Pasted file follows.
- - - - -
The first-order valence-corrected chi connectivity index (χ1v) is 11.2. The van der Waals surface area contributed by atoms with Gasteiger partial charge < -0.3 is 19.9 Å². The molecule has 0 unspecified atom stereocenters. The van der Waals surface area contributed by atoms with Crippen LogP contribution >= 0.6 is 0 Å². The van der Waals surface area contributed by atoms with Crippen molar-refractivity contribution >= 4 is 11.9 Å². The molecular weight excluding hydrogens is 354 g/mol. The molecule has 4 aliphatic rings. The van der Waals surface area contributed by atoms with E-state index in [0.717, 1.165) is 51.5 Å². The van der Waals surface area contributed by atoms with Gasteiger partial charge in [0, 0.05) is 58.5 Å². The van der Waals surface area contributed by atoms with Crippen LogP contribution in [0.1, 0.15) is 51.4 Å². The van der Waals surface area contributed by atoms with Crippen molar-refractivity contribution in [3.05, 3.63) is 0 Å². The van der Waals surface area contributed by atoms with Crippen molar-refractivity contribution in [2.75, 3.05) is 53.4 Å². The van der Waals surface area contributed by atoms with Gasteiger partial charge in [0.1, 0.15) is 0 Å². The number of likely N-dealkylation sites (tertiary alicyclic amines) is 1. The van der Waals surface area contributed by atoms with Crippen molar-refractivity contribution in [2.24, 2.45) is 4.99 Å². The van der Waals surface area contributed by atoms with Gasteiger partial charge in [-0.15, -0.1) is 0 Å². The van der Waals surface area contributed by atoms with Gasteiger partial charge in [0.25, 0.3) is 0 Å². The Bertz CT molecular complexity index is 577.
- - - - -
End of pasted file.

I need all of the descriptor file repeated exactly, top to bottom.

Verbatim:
The first-order valence-corrected chi connectivity index (χ1v) is 11.2. The van der Waals surface area contributed by atoms with Gasteiger partial charge < -0.3 is 19.9 Å². The molecule has 0 unspecified atom stereocenters. The van der Waals surface area contributed by atoms with Crippen LogP contribution >= 0.6 is 0 Å². The van der Waals surface area contributed by atoms with Crippen molar-refractivity contribution >= 4 is 11.9 Å². The molecular weight excluding hydrogens is 354 g/mol. The molecule has 4 aliphatic rings. The van der Waals surface area contributed by atoms with E-state index in [0.717, 1.165) is 51.5 Å². The van der Waals surface area contributed by atoms with Gasteiger partial charge in [0, 0.05) is 58.5 Å². The van der Waals surface area contributed by atoms with Crippen LogP contribution in [0.1, 0.15) is 51.4 Å². The van der Waals surface area contributed by atoms with Crippen molar-refractivity contribution in [3.05, 3.63) is 0 Å². The van der Waals surface area contributed by atoms with Crippen molar-refractivity contribution in [2.75, 3.05) is 53.4 Å². The van der Waals surface area contributed by atoms with Gasteiger partial charge in [0.1, 0.15) is 0 Å². The number of likely N-dealkylation sites (tertiary alicyclic amines) is 1. The van der Waals surface area contributed by atoms with Crippen molar-refractivity contribution in [2.24, 2.45) is 4.99 Å². The van der Waals surface area contributed by atoms with Gasteiger partial charge in [-0.15, -0.1) is 0 Å². The van der Waals surface area contributed by atoms with Gasteiger partial charge in [0.25, 0.3) is 0 Å². The Bertz CT molecular complexity index is 577.